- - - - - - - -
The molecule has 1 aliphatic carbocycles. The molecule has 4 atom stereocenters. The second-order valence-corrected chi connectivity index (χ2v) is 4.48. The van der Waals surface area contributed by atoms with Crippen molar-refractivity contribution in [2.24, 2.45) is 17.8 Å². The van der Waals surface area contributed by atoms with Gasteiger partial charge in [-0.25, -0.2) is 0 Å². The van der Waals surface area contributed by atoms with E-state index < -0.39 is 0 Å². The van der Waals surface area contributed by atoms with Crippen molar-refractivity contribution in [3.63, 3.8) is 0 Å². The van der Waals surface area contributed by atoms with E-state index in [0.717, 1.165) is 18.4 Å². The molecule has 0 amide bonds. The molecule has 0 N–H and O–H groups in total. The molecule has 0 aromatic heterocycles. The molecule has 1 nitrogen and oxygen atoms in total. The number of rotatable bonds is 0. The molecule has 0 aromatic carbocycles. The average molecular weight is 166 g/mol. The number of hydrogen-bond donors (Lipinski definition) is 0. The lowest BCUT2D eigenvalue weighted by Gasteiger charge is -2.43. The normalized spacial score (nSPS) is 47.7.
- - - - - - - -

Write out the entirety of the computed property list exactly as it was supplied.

The molecule has 1 aliphatic carbocycles. The molecule has 4 atom stereocenters. The second-order valence-corrected chi connectivity index (χ2v) is 4.48. The van der Waals surface area contributed by atoms with Crippen molar-refractivity contribution in [2.24, 2.45) is 17.8 Å². The van der Waals surface area contributed by atoms with Gasteiger partial charge in [-0.25, -0.2) is 0 Å². The van der Waals surface area contributed by atoms with E-state index < -0.39 is 0 Å². The van der Waals surface area contributed by atoms with Crippen molar-refractivity contribution in [3.63, 3.8) is 0 Å². The van der Waals surface area contributed by atoms with E-state index in [0.717, 1.165) is 18.4 Å². The molecule has 0 amide bonds. The molecule has 0 N–H and O–H groups in total. The molecule has 0 aromatic heterocycles. The molecule has 1 nitrogen and oxygen atoms in total. The number of rotatable bonds is 0. The molecule has 0 aromatic carbocycles. The average molecular weight is 166 g/mol. The number of hydrogen-bond donors (Lipinski definition) is 0. The lowest BCUT2D eigenvalue weighted by Gasteiger charge is -2.43. The normalized spacial score (nSPS) is 47.7.